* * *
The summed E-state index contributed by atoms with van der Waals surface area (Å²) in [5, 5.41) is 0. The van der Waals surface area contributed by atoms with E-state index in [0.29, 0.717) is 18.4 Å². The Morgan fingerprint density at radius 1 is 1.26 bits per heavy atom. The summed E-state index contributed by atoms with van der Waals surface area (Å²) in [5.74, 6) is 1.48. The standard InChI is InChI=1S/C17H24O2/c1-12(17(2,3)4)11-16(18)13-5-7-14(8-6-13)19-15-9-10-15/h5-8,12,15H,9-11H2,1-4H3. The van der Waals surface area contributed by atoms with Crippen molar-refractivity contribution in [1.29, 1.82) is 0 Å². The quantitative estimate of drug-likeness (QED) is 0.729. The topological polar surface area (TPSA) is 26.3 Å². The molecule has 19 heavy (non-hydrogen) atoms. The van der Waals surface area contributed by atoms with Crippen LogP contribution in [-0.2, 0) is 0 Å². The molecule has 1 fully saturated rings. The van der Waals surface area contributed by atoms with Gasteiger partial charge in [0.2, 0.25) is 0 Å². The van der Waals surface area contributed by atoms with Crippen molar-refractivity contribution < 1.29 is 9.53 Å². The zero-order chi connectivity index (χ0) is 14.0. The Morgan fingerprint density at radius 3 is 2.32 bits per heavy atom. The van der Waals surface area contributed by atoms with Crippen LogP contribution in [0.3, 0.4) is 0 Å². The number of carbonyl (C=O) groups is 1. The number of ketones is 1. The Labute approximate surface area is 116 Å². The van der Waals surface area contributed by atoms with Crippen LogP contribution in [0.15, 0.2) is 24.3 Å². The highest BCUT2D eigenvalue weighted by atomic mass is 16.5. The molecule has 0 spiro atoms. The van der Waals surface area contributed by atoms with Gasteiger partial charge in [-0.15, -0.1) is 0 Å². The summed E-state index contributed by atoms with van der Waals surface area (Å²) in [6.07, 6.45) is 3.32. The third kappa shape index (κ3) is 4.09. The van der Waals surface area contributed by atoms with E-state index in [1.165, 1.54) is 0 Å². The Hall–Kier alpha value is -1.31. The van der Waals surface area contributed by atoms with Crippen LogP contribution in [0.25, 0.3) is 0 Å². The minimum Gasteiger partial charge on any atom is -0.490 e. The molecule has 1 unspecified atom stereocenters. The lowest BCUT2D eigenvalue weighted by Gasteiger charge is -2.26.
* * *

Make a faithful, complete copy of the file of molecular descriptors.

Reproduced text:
The summed E-state index contributed by atoms with van der Waals surface area (Å²) in [5, 5.41) is 0. The van der Waals surface area contributed by atoms with E-state index in [0.29, 0.717) is 18.4 Å². The Morgan fingerprint density at radius 1 is 1.26 bits per heavy atom. The summed E-state index contributed by atoms with van der Waals surface area (Å²) in [5.74, 6) is 1.48. The standard InChI is InChI=1S/C17H24O2/c1-12(17(2,3)4)11-16(18)13-5-7-14(8-6-13)19-15-9-10-15/h5-8,12,15H,9-11H2,1-4H3. The van der Waals surface area contributed by atoms with Crippen molar-refractivity contribution in [1.29, 1.82) is 0 Å². The quantitative estimate of drug-likeness (QED) is 0.729. The topological polar surface area (TPSA) is 26.3 Å². The molecule has 19 heavy (non-hydrogen) atoms. The van der Waals surface area contributed by atoms with Crippen LogP contribution in [-0.2, 0) is 0 Å². The molecule has 1 fully saturated rings. The van der Waals surface area contributed by atoms with Gasteiger partial charge in [0.2, 0.25) is 0 Å². The van der Waals surface area contributed by atoms with Crippen molar-refractivity contribution < 1.29 is 9.53 Å². The zero-order chi connectivity index (χ0) is 14.0. The Morgan fingerprint density at radius 3 is 2.32 bits per heavy atom. The van der Waals surface area contributed by atoms with Crippen LogP contribution in [0.3, 0.4) is 0 Å². The number of carbonyl (C=O) groups is 1. The number of ketones is 1. The Labute approximate surface area is 116 Å². The van der Waals surface area contributed by atoms with Crippen LogP contribution in [0.15, 0.2) is 24.3 Å². The highest BCUT2D eigenvalue weighted by atomic mass is 16.5. The molecule has 0 spiro atoms. The van der Waals surface area contributed by atoms with Gasteiger partial charge in [-0.15, -0.1) is 0 Å². The summed E-state index contributed by atoms with van der Waals surface area (Å²) in [6.07, 6.45) is 3.32. The third kappa shape index (κ3) is 4.09. The van der Waals surface area contributed by atoms with E-state index in [1.165, 1.54) is 0 Å². The Hall–Kier alpha value is -1.31. The van der Waals surface area contributed by atoms with Crippen LogP contribution in [0.25, 0.3) is 0 Å². The minimum Gasteiger partial charge on any atom is -0.490 e. The molecule has 1 unspecified atom stereocenters. The lowest BCUT2D eigenvalue weighted by Gasteiger charge is -2.26.